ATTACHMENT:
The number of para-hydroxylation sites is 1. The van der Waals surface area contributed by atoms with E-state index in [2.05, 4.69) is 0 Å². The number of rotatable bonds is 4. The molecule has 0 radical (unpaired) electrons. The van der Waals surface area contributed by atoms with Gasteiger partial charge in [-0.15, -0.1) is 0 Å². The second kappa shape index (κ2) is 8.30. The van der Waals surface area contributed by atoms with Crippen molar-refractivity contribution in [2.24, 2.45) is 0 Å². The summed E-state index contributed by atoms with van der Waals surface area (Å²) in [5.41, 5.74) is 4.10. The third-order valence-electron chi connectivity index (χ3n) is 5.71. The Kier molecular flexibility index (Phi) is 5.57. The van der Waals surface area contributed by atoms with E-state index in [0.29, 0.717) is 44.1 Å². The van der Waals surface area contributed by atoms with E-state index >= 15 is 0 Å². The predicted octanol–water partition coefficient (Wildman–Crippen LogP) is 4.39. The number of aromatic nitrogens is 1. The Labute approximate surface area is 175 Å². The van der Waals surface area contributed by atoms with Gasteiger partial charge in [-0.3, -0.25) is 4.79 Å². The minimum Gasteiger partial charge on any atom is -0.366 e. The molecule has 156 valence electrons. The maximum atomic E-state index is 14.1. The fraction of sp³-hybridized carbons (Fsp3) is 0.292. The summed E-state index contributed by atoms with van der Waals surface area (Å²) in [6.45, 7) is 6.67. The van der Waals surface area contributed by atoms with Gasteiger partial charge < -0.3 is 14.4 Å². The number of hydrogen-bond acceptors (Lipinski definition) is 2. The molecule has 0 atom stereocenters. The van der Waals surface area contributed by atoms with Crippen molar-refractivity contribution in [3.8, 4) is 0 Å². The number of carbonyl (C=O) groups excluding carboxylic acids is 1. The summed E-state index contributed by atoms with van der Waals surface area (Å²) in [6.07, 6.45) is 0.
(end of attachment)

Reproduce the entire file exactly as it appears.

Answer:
The number of para-hydroxylation sites is 1. The van der Waals surface area contributed by atoms with E-state index in [2.05, 4.69) is 0 Å². The number of rotatable bonds is 4. The molecule has 0 radical (unpaired) electrons. The van der Waals surface area contributed by atoms with Gasteiger partial charge in [-0.15, -0.1) is 0 Å². The second kappa shape index (κ2) is 8.30. The van der Waals surface area contributed by atoms with Crippen molar-refractivity contribution in [2.24, 2.45) is 0 Å². The summed E-state index contributed by atoms with van der Waals surface area (Å²) in [5.41, 5.74) is 4.10. The third-order valence-electron chi connectivity index (χ3n) is 5.71. The Kier molecular flexibility index (Phi) is 5.57. The van der Waals surface area contributed by atoms with E-state index in [0.29, 0.717) is 44.1 Å². The van der Waals surface area contributed by atoms with E-state index >= 15 is 0 Å². The predicted octanol–water partition coefficient (Wildman–Crippen LogP) is 4.39. The number of aromatic nitrogens is 1. The Labute approximate surface area is 175 Å². The van der Waals surface area contributed by atoms with Gasteiger partial charge in [-0.3, -0.25) is 4.79 Å². The minimum Gasteiger partial charge on any atom is -0.366 e. The molecule has 156 valence electrons. The maximum atomic E-state index is 14.1. The fraction of sp³-hybridized carbons (Fsp3) is 0.292. The summed E-state index contributed by atoms with van der Waals surface area (Å²) in [6.45, 7) is 6.67. The van der Waals surface area contributed by atoms with Gasteiger partial charge < -0.3 is 14.4 Å². The number of hydrogen-bond acceptors (Lipinski definition) is 2. The molecule has 0 atom stereocenters. The van der Waals surface area contributed by atoms with Crippen molar-refractivity contribution in [3.8, 4) is 0 Å². The number of carbonyl (C=O) groups excluding carboxylic acids is 1. The summed E-state index contributed by atoms with van der Waals surface area (Å²) in [6.07, 6.45) is 0.